BANKRUPTCY LAW IS A FEDERAL LAW. THIS SHEET GIVES YOU SOME GENERAL INFORMATION ABOUT WHAT HAPPENS IN A BANKRUPTCY CASE. THE INFORMATION HERE IS NOT COMPLETE. YOU MAY NEED LEGAL ADVICE
WHICH BANKRUPTCY IS RIGHT FOR ME?
You can choose the kind of bankruptcy that best meets your needs:
Chapter 7 - A trustee is appointed to take over your property. Any property of value will be sold or turned into money to pay your creditors. You may be able to keep or exempt some personal items and possibly real estate depending on state law. You will be required to meet a bankruptcy means test to determine your eligibility based on household size.
Chapter 13 — A trustee is appointed to your case, and you may remain in possession and usually keep your property, but you must earn wages or have some other source of regular income and must agree to pay your disposable net income (after paying your ordinary and necessary expenses) to the trustee for the benefit of your creditors. The Court must approve or confirm your repayment plan and your budget. The trustee that is appointed in your case collects the payments from you, pays your creditors, and make sure continue the terms of your repayment plan (from 36-60 months or 3 to 5 years).
Chapter 12 - Like chapter 13, but is only for family farmers and fishermen.
Chapter 11 - This is used mostly by businesses. In Chapter 11, you may continue to operate your business, but your creditors and the Court must approve a plan to repay your debts. There is no trustee unless the Judge decides that one is necessary; if a trustee is appointed, the trustee takes control of your business and property.
If you have already filed bankruptcy under a Chapter 7, you may be able to change or convert your case to another chapter.
Your bankruptcy may be reported on your credit record for as long as 10 years. It can affect your ability to receive or qualify for credit in the future.
WHAT IS A BANKRUPTCY DISCHARGE AND HOW DOES IT OPERATE?
One of the reasons people file bankruptcy is to get a "discharge." A discharge is a Court order which states that you do not have to pay most of your debts. Some debts cannot be discharged. For example, you cannot discharge debts for -
Most student loans
Court fines and criminal restitution; and
Personal injury caused by driving drunk or under the influence of drugs.
This discharge only applies to debts that arose before the date you filed.
Also, if the Judge finds that you received money or property by fraud, that debt may not be discharged.
It is important to list all your property and debts in your bankruptcy schedules, and you do so under penalty of perjury. If you fail to inadvertently list a debt, it is possible the debt will not be discharged. Here is the link to our intake which will assist you in gathering all the pertinent information: http://www.hagerlawfirm.com/intakes/Hager-bankruptcy-form.pdf
The Judge can also deny your discharge if you do something dishonest in connections with your bankruptcy case, such as destroy, transfer or hide property, falsify records, or lie or if you disobey a Court Order.
You can only receive a Chapter 7 discharge once every 8 years. No one can make you pay a debt that has been discharged, but you can voluntarily pay any debt you wish to pay. You do not have to sign a reaffirmation agreement or any other kind of document to do this.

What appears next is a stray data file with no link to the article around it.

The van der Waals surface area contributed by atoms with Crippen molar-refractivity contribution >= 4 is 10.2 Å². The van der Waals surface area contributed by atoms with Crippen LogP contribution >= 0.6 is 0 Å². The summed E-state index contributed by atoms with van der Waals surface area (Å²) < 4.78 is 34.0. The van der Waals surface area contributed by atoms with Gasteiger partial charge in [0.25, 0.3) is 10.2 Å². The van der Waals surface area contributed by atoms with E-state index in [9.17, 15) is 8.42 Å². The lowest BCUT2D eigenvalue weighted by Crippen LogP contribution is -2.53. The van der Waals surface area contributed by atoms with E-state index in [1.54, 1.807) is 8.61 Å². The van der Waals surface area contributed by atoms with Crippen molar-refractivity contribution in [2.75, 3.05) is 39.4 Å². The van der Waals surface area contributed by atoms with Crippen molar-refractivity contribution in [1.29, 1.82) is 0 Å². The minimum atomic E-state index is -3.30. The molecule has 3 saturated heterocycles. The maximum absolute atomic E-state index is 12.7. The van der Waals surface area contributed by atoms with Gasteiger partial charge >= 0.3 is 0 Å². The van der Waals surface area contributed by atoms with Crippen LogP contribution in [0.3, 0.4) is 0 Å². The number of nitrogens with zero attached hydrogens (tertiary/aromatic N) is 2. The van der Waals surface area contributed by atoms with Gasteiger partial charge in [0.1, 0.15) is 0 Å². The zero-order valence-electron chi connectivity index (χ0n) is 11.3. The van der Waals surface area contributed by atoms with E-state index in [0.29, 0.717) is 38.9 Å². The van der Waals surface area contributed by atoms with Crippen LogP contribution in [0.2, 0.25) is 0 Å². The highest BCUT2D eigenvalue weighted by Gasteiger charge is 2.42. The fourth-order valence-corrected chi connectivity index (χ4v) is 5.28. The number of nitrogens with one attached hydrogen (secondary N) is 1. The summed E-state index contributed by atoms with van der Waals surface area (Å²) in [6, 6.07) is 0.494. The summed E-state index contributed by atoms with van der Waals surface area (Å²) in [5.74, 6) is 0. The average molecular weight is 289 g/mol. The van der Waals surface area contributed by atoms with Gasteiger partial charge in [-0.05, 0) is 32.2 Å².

Some creditors hold a secured claim (for example, the bank that holds the mortgage on your house or the loan company that has a lien on your car.) You do not have to pay a secured claim if the debt is discharged, but the creditor can still take the property.
WHAT IS A REAFFIRMATION AGREEMENT?
Even if a debt can be discharged, you may have special reasons why you want to promise to pay it. For example, you want to work out a plan with the bank to keep your car. To promise to pay that debt, you must sign a reaffirmation agreement with the Court. Reaffirmation agreements are under special rules and are voluntary. They are not required by bankruptcy law or by any other law. Reaffirmation agreements —
must be voluntary;
must not place too heavy a burden on you or your family;
must be in your interest; and
can be canceled anytime before the Court issues your discharge or within 60 days after the agreement is filed with the Court, whichever gives you the most time.
If you are an individual and you are not represented by an attorney, the Court must hold a hearing to decide whether to approve the reaffirmation agreement. The agreement will not be legally binding until the Court approves it.
If you reaffirm a debt and then fail to pay it, you owe the debt the same as though there were no bankruptcy. The debt will not be discharged and the creditor can take action to recover any property on which it has a lien or mortgage. The creditor can also take legal action to recover a judgment against you.
IF YOU WANT MORE INFORMATION OR HAVE QUESTIONS ABOUT THE HOW THE BANKRUPTCY LAWS AFFECT YOU, YOU MAY NEED LEGAL ADVICE. NOTE THAT THE TRUSTEE IN YOUR CASE IS NOT RESPONSIBLE FOR GIVING YOU LEGAL ADVICE.
Disclaimer: We are a Debt Relief Agency. We help people file for relief under the bankruptcy Code. This website contains general information about various areas of Bankruptcy. It is highly recommended that persons with debtor/creditor problems seek the advice of an attorney. The information on this Website is not intended to be legal advice and viewers should consult with an attorney.
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